India, Iran to open fresh oil payment channels

Days after the Indian government clamped down on payments through the Asian Clearing Union, the main conduit Indian companies use to pay for Iranian oil, New Delhi and Tehran have opened a temporary channel for transactions - one that involves routing payments through an Iranian bank that is already under US sanctions. (See: Oil payments: Indo-Iran talks deadlocked)

Observers say the move essentially takes India from one uncomfortable spot into another, and could place Indian firms at loggerheads with the US legal system, reports The Wall Street Journal. Under US legislation enacted in July, any foreign firm dealing with Iranian entities sanctioned by Washington could also find itself banned from conducting business inside the US.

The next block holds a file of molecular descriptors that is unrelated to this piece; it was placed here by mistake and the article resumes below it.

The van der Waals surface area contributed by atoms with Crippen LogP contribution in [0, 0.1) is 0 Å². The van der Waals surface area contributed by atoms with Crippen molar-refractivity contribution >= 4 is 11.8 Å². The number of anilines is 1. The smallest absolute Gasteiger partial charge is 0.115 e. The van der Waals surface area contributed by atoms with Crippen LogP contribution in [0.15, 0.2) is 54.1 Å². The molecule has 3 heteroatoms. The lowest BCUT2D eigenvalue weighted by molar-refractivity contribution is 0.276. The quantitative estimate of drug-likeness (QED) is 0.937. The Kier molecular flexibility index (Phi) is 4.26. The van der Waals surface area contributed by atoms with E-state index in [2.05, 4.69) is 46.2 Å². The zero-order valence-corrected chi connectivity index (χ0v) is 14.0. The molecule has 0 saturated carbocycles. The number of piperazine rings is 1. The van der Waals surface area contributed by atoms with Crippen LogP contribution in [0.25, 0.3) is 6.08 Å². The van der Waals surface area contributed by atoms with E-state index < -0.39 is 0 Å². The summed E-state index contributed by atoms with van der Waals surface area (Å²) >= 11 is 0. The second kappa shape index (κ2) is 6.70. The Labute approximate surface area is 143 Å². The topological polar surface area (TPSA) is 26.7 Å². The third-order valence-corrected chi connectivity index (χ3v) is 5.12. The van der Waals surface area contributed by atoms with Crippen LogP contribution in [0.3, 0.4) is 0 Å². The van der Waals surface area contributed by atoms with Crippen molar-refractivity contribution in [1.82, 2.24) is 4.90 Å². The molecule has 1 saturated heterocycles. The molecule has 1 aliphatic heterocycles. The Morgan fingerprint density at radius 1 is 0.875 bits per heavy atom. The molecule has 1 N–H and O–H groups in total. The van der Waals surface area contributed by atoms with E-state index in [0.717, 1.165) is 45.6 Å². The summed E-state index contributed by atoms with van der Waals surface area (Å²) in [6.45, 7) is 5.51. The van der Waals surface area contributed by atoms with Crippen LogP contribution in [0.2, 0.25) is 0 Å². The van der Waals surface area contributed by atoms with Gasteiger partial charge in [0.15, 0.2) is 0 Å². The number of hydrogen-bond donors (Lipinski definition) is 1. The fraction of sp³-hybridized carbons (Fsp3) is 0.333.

Faced with the UAE's banking restrictions on business with Iran and New Delhi's uncertainty over Japan's reaction to US sanctions on Iran, the National Iranian Oil Co has asked Indian refiners to pay for January crude oil imports in euros through a German bank.

''The NIOC has asked us to transfer euros in Hamburg-based Europäisch-Iranische Handelsbank AG (EIH Bank) to ensure that there are no supply disruptions in January,'' said an official of the Indian Oil Corp.

The senior official told reporters on Tuesday that Iran's state-owned National Iranian Oil Co sent a letter to Indian oil companies saying payments to Iran could be routed through a euro account at European-Iranian Trade Bank, or EIH Bank. The letter wasn't made public.

EIH isn't subject to sanctions by the United Nations or the European Union. But in September, the US treasury blacklisted the bank, barring it from conducting any business inside the US and freezing any assets it holds in the American financial system.